It is hard to fathom any natural disaster that could have had such a wide-sweeping impact on Pacific tourism as did the December tsunami that exploded and spread a wall of water through the beaches of Southeast Asia, the Indian Ocean and East Africa.

This one natural event will reshape travel patterns, and only a mystic’s crystal ball would dare predict when tourism will return to the affected areas. The nations involved won’t respond in unison. The 15 countries punished by the tsunami are so diverse in culture, religion and lifestyle that it is clumsy to attempt to group them into any one category.

In the past 35 years, I have explored these Asian and Indian Ocean nations and watched them develop their tourist infrastructure.

Many areas had made a quantum leap from little-known locales to popular resort locations. After the fall of Communism, many countries were able to redirect their budgets from tanks and guns to roads, bridges and tourist resorts.

A good example is Thailand’s Phuket Island. Thirty years ago, it was a little-known vacation spot with inviting beaches, but few four- and five-star hotels.

Then a combination of private and Thai government funds created a tourists’ slice of heaven. Phuket had arrived as one of the ”must-see” places in Southeast Asia.

Swank resorts with championship golf dotted the island. Celebrities such as Tiger Woods played there.

An attractive Thailand vacation might have included the royal city of Bangkok with a short flight to Phuket for beach R & R. Activities could have included a Thai dinner served in a palm tree grove, golf and water sports, and elephant rides through river trails. But all of this has been slammed to a halt by the disaster. Basic family needs must come first; only then can the island’s economy begin to recover.

Other regions of South Asia have yet to develop tourism — in particular, the west coast of Sumatra, which received a 30-foot wall of water that took untold lives. Many towns and villages suffered heavy damage, with gruesome stories reported by local townspeople. They felt the full collision of water crashing onto the land with little notice and no mercy. Locals recount the first few minutes — water sucked outward to the sea, followed by the devastating force of the water.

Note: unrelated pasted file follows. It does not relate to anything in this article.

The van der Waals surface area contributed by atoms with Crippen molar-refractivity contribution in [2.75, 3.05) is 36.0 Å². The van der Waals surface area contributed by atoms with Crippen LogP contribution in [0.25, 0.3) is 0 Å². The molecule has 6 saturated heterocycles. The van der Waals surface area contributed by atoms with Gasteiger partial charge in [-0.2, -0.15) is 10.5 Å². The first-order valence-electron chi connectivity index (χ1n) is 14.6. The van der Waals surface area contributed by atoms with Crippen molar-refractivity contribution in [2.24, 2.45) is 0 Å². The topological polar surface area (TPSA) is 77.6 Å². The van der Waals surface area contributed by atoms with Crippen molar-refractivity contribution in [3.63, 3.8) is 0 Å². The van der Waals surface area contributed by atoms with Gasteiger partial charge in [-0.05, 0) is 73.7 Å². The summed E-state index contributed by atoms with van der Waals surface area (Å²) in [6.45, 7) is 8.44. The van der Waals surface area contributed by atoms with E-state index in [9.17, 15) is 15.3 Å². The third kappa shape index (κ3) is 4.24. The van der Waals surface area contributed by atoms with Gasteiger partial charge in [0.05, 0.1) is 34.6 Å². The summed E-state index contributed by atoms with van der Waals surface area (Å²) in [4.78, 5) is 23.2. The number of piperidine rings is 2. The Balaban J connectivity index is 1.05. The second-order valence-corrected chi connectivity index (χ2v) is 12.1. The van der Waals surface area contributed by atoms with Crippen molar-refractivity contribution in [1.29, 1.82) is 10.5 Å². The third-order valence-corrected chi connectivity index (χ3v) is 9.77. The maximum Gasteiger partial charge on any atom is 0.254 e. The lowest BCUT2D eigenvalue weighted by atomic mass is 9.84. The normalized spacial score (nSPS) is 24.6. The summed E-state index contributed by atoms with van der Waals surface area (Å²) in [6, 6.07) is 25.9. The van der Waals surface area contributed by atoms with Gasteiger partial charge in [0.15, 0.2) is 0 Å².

Some areas of Sri Lanka reported two miles of land penetration. Cars became floating battering rams, smashing aimlessly into property or people; items not held down were swept by rushing waters with reckless abandon.

The rich tapestry of Indonesian culture draws tourists from around the world — artistic Bali is replete with quality lodging and mystical dance. The full scope of the tsunami was not felt in this area of the Indonesian islands. Hesitant travelers need to know that Bali is up and running.

What is the aftermath for resort areas? If a village withstood the impact, cleanup can start only if employees are found and are able to report for work. Job responsibilities are less important than immediate family needs.

The loss of buildings and equipment cannot be overstated. Replacement items may not be locally available, and importing them presents its own dilemmas and delays. What good is a cab driver without his taxi? What appeal does a luxury hotel offer if its beach has been washed away? It may take a significant effort to locate the specialized sea pumps required to replenish beach sand.

I expect Thailand to recover quicker than most; they have a mature tourist industry and adequate resources. Indonesia and other parts of Southeast Asia might find recovery a formidable challenge.

Sri Lanka and India have suffered great loss of life, but both have shown in the past an amazing resiliency in times of trouble.

The little-known islands of the Maldives are nestled southwest of India and lack protective mountain ranges or rolling hills. In fact, the sandy islands are void of any dirt. The tsunami rumbled more than a thousand miles from its epicenter, engulfing two-thirds of the helpless islands. Male, the capital, was half-submerged. The luxury Four Seasons, located on its own private island, received a pounding.

The Maldives prosper only when their hotels are active with tourists. Visitors have traditionally arrived during the winter. For now, the number of tourists will be limited until further notice.

It is as hard to predict recovery in the affected areas as it is to forecast the next tsunami. A tour planner cannot counsel travelers about the safety or timing of a future tsunami. Hurricanes are confined to specific seasons; tsunamis are not. It may take weeks or even months to restore proper drinking water, particularly to outlying villages.

We can hope that the outpouring of world relief donations will rebuild communities and restore family life. Only then will the world travel community return to these intriguing areas of the world. For the victims of the tsunami, the rebirth of tourism will bolster depleted funds and recharge sorrow-filled lives.

Graydon “Gig” Gwin is a world traveler, speaker and journalist. His first overseas travel was as a U.S. Army MP sentry dog handler in Vietnam. After his tour of duty, he completed his undergraduate degree in Asian studies. In more than 20 trips to the Far East and the Indian Ocean, he has explored and reported on numerous resorts, cultures and landmarks. Gwin owns a 40-person travel agency in St. Louis, Mo. In 1999, he completed a lifelong goal of visiting all 317 countries of the world.

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